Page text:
Diaphragms are barrier contraceptives which initially require fitting and instruction on their use. They should be positioned diagonally across the cervix, vaginal vault and much of the anterior wall. They should always be used with a spermicide and additional spermicide used for repeated intercourse.
Cervical caps are similar to diaphragms but are smaller and fit over the cervical entrance. They stay in place by suction and may provide more of a barrier to sperm penetration. They should also be used with a spermicide.
Intrauterine devices (IUDs) are thought to stimulate a pronounced inflammatory reaction that may prevent implantation of the fertilised ovum. Copper IUDs need changing at intervals of between five and 10 years as the copper is gradually eluted with a possible reduction in efficacy. Contact manufacturer for further information.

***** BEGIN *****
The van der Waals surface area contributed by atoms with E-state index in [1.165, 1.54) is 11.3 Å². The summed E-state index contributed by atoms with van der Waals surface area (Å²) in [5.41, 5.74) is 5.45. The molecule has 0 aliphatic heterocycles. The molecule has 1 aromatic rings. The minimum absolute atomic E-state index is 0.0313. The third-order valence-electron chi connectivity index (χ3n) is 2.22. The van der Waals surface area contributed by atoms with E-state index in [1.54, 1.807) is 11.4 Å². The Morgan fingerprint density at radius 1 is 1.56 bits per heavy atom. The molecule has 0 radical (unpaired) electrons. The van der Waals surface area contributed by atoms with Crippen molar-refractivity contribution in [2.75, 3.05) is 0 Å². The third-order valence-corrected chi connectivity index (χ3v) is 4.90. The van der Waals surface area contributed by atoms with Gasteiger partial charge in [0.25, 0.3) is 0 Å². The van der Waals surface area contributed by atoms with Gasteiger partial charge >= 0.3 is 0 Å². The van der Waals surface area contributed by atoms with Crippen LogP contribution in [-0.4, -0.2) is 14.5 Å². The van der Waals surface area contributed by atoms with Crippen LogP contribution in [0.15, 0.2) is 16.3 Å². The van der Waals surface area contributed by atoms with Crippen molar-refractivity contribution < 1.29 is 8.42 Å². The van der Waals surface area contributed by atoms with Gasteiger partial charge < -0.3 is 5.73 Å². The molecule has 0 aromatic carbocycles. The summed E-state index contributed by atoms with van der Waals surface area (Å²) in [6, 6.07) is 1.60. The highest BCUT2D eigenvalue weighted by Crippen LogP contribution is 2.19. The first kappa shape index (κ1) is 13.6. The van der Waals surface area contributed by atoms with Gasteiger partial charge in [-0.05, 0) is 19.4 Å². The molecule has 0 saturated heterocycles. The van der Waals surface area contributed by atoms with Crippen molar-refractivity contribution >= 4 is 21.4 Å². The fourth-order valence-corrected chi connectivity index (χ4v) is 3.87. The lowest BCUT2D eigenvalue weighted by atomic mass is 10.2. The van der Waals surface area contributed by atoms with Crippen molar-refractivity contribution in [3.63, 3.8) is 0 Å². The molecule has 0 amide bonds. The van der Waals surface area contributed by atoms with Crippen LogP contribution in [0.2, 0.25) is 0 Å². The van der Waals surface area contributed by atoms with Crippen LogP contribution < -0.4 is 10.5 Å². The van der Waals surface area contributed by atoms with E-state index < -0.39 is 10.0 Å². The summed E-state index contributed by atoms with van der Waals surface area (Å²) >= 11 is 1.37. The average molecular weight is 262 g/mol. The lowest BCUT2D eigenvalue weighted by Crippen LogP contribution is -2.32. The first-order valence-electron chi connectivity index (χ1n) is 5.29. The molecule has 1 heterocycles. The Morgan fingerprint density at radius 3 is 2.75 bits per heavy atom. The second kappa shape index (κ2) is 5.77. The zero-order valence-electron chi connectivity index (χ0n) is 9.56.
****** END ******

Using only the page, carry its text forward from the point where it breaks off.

Jaydess, Kyleena, Levosert and Mirena are intrauterine systems consisting of a T-shaped IUD and a hormone reservoir designed to release levonorgestrel daily over a period of at least three years (Jaydess) or five years (Kyleena, Levosert, Mirena). Kyleena and Mirena have a contraceptive failure rate of approximately 0.2% at one year; the cumulative failure rate at five years is approximately 1.4% and 0.7%, respectively. Levosert has a contraceptive failure rate of approximately 0.19% per year. In clinical studies with Jaydess, the failure rate was approximately 0.4% at one year with a cumulative failure rate of 0.9% at three years. Levonorgestrel-releasing intrauterine systems should be prescribed by brand name because they have different indications, durations of use, and introducers.